It may seem trivial (or beside the point) to focus of such a thing as Noam Chomsky's attitude towards soccer and soap operas.
Chomsky himself thinks that soccer and soaps are trivial. Nonetheless, he also believes that they have a profound influence on American political realities. When it comes specifically to soccer, Chomsky believes that it produces an
"irrational loyalty to some sort of meaningless community [and is a] training for subordination to power and for chauvinism".
Soccer and soaps are also deemed, by Chomsky, to be parts of capitalism’s "power systems". They are yet more domains in which the clueless people 'internalize the values of the elite'. In other words, Chomsky has cleverly resurrected the Marxist notion of 'false consciousness' when he talks – as he often does - about such internalisations of the elite's values.
Chomsky has also resurrected the Frankfurt School's notion of 'the culture industry' in which, that time, Marxist/Leftist snobbery, arrogance and gross simplifications are aimed not at Chomsky's hated soaps and soccer; but primarily at jazz and television generally. More specifically, Theodore Adorno said that the
"paradise offered by the culture industry is the same old drudgery".
This is also why Chomsky is profoundly obsessed by the platonic Media (with the definite article) – that solid block of right-wing and capitalist uniformity, agreement and "obedience to power".
All this demonstrates the totalitarian - or 'totalist' (as hip philosophers put it) - mindset of Chomsky; regardless of the debates which can be had about his parallel commitments to totalitarian ideologies, systems and regimes.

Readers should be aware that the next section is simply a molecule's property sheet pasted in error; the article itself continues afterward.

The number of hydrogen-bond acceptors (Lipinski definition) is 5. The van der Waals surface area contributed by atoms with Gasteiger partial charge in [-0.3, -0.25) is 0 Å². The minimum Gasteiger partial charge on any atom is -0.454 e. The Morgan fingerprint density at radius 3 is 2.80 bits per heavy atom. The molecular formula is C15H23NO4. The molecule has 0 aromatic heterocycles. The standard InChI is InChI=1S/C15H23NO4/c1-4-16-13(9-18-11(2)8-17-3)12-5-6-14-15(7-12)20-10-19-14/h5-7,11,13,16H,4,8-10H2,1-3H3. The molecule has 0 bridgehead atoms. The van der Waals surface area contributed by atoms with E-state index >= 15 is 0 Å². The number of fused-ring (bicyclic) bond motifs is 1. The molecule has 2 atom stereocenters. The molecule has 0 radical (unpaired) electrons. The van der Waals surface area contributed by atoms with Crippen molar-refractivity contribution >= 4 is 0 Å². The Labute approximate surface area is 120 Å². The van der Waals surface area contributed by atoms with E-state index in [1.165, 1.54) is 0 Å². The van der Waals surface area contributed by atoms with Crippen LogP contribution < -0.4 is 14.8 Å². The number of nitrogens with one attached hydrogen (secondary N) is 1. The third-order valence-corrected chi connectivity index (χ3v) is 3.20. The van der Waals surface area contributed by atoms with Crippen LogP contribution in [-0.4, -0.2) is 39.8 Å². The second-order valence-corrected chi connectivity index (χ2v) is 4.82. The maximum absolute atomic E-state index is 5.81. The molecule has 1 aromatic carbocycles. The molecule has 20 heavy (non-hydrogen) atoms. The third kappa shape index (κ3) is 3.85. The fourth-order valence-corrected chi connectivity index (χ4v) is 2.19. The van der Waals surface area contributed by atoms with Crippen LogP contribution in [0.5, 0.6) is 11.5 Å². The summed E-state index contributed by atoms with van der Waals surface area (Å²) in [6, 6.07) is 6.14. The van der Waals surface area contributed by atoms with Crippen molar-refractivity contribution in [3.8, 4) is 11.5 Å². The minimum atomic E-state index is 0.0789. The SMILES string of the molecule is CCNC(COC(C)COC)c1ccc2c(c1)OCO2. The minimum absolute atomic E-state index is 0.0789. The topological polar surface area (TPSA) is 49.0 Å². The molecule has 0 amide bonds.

I'm not the only person to have taken umbrage with Chomsky's extreme and totalist critiques of soccer. Giles Harvey, of The New Yorker, responded to Chomsky with these words:
“... the idea that sport is a meaningless activity beneath the intelligence of ordinary human beings is condescending at best. Sport, like art, sweetens life; whether they realize it or not, it is probably the source of many people’s notions of beauty, solidarity, and greatness.”
On the other hand, take Britain's very own Marxist member of the Establishment, Professor Terry Eagleton. Writing in the 'progressive' British newspaper, the Guardian, he wrote:
“If every rightwing thinktank came up with a scheme to distract the populace from political injustice and compensate them for lives of hard labour, the solution in each case would be the same: football. No finer way of resolving the problems of capitalism has been dreamed up...”
(In that article Eagleton even said that football should be abolished.)
Chomsky has many automaton followers. Here's one – from a blog by Marie Snyder – who faithfully replicates some sacred text of Chomsky on soccer and sports: